The old school approach to managing fleet data
Before the advent of predictive analytics, information such as dispatch driver, route mapping, or maintenance alerts were the key considerations driving fleet management optimization. And while it’s true that these insights provided a snapshot of fleet costs and inefficiencies, legacy fleet management systems lacked the predictive capabilities. The resulting data was retroactive and singular in use, limiting the ability of the fleet manager to view the totality of fleet management issues holistically and proactively. Moreover, many legacy solutions were often not flexible enough to account for the data outputs from modern vehicles and telematics devices.
Particularly with regards to analytics, legacy systems have traditionally relied on ABCS (Acceleration, Braking, Cornering, and Speeding) models which fail to paint the full picture of each trip. They do not factor in an individual’s driving style and the trip context, such as road topology, environment, or weather. Too simplistic, they don’t account for specific conditions and factors that determine each driver’s decision to accelerate, brake, or take a sharp turn, for example. They also fail at producing predictions that empower more accurate decision-making related to fleet maintenance, budgets, and safety.
Predictive analytics in the fleet manager’s driver’s seat
And here comes the moment when fleet predictive analytics systems step in. These data-driven platforms have changed the rules in the fleet management industry by not only collecting and displaying trip and vehicle data, but also augmenting them with contextual information from maps and weather services and accident reports. As a result, they have become an enabler of an overarching fleet management approach that embraces previously unconsidered data that drives today’s proactive business decisions.
Predictive fleet analytics uses telematics to incorporate hundreds of information elements to create a unique profile on every vehicle, every driver, and trip, replacing human guesses with data-driven scheduling and planning. Based on data such as general trip information, road environment, traffic, weather, points of interest, and multiple others, these systems provide multi-dimensional insights. Using them, fleet managers can understand how their vehicles, equipment, and employees operate and predict the outcomes of certain behaviors.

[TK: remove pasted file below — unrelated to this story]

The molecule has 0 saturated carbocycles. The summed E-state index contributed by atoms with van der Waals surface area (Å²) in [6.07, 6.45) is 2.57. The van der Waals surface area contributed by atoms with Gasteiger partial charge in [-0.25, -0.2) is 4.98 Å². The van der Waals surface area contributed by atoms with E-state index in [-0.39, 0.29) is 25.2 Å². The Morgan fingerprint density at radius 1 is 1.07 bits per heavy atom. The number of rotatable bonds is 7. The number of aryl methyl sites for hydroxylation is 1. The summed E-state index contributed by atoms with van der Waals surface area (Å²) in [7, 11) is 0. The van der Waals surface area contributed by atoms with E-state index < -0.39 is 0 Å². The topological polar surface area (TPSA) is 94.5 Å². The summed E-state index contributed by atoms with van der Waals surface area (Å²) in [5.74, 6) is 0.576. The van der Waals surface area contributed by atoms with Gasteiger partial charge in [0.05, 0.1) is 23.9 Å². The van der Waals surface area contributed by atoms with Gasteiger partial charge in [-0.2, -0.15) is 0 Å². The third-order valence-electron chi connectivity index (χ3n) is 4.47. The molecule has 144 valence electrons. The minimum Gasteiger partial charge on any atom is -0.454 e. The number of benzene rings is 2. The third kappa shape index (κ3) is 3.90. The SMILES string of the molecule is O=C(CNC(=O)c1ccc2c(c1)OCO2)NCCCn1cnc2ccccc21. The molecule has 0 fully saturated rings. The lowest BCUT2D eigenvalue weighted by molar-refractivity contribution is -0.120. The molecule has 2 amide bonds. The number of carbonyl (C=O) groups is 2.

Imagine, for example, that one of your drivers has a tendency for hard braking or abrupt speeding that not only uses more fuel but also wears down tires and the engine. By analyzing their driving patterns, predictive telematics systems will identify weather, location, and road conditions when these behaviors happen, allowing managers to coach the driver in efficient and safe driving “in context” to accurately minimize the risk and optimize vehicle use.
A 360° approach to answering the call for fleet management
A holistic approach to fleet management addresses the key issues of operating a fleet, which include mobility cost reductions, predictive maintenance, driver safety, residual vehicle value, emissions control and route optimization. Analytics systems leveraging mobility data stand to improve every area of fleet management to boost operators’ profitability and win market share from competitors with increased efficiency.
The key issue to driving profitability in fleets is understanding the overall costs of transportation and how they relate to the business and costs of ownership. By overlaying GPS data, driver data, and advanced traffic pattern analysis, fleet optimization analytics informs the Total Cost of Ownership (TCO) decision while also providing data-based insights to reduce the Total Cost of Mobility (TCM). This more sophisticated approach incorporates many more factors than just the cost of purchasing and operating a vehicle.
Focusing on some car and route metrics, traditional fleet management systems have supported operators in reducing the total cost of ownership. But it is only part of the total mobility expenses. In today’s fleet management environment, the real issues are how costs of ownership, route selection, and human behavior can be harnessed to complete the operating chain of mobility events as efficiently as possible.